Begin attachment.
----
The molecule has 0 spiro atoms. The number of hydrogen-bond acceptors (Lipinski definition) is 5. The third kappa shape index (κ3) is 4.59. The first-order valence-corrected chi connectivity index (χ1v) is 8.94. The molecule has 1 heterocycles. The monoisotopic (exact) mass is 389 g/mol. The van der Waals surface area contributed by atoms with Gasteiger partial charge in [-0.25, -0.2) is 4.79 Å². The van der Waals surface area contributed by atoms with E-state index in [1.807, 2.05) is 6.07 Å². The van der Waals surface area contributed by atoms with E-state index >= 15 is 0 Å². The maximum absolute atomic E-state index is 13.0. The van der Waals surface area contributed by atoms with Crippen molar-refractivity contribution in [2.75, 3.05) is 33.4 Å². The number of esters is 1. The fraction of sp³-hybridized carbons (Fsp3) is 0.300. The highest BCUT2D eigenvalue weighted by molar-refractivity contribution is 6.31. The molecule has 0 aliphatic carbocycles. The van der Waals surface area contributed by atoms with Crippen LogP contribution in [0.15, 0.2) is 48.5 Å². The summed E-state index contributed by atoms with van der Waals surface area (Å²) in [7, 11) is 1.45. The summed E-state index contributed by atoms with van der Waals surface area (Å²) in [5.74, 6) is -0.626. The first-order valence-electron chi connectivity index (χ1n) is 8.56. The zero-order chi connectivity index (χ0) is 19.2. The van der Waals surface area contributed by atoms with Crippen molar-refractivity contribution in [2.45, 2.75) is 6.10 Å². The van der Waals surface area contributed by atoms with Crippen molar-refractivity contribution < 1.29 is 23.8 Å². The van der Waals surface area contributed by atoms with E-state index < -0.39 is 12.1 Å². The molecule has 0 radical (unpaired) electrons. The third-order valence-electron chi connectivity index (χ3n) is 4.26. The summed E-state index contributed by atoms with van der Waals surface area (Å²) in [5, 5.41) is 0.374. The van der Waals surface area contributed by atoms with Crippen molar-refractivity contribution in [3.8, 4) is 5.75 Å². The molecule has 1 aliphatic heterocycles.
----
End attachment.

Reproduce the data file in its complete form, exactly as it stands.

The molecule has 0 spiro atoms. The number of hydrogen-bond acceptors (Lipinski definition) is 5. The third kappa shape index (κ3) is 4.59. The first-order valence-corrected chi connectivity index (χ1v) is 8.94. The molecule has 1 heterocycles. The monoisotopic (exact) mass is 389 g/mol. The van der Waals surface area contributed by atoms with Gasteiger partial charge in [-0.25, -0.2) is 4.79 Å². The van der Waals surface area contributed by atoms with E-state index in [1.807, 2.05) is 6.07 Å². The van der Waals surface area contributed by atoms with E-state index >= 15 is 0 Å². The maximum absolute atomic E-state index is 13.0. The van der Waals surface area contributed by atoms with Crippen molar-refractivity contribution in [2.75, 3.05) is 33.4 Å². The number of esters is 1. The fraction of sp³-hybridized carbons (Fsp3) is 0.300. The highest BCUT2D eigenvalue weighted by molar-refractivity contribution is 6.31. The molecule has 0 aliphatic carbocycles. The van der Waals surface area contributed by atoms with Crippen LogP contribution in [0.15, 0.2) is 48.5 Å². The summed E-state index contributed by atoms with van der Waals surface area (Å²) in [7, 11) is 1.45. The summed E-state index contributed by atoms with van der Waals surface area (Å²) in [5.74, 6) is -0.626. The first-order valence-electron chi connectivity index (χ1n) is 8.56. The zero-order chi connectivity index (χ0) is 19.2. The van der Waals surface area contributed by atoms with Crippen molar-refractivity contribution in [2.45, 2.75) is 6.10 Å². The van der Waals surface area contributed by atoms with Crippen molar-refractivity contribution < 1.29 is 23.8 Å². The van der Waals surface area contributed by atoms with E-state index < -0.39 is 12.1 Å². The molecule has 0 radical (unpaired) electrons. The third-order valence-electron chi connectivity index (χ3n) is 4.26. The summed E-state index contributed by atoms with van der Waals surface area (Å²) in [5, 5.41) is 0.374. The van der Waals surface area contributed by atoms with Crippen molar-refractivity contribution in [3.8, 4) is 5.75 Å². The molecule has 1 aliphatic heterocycles.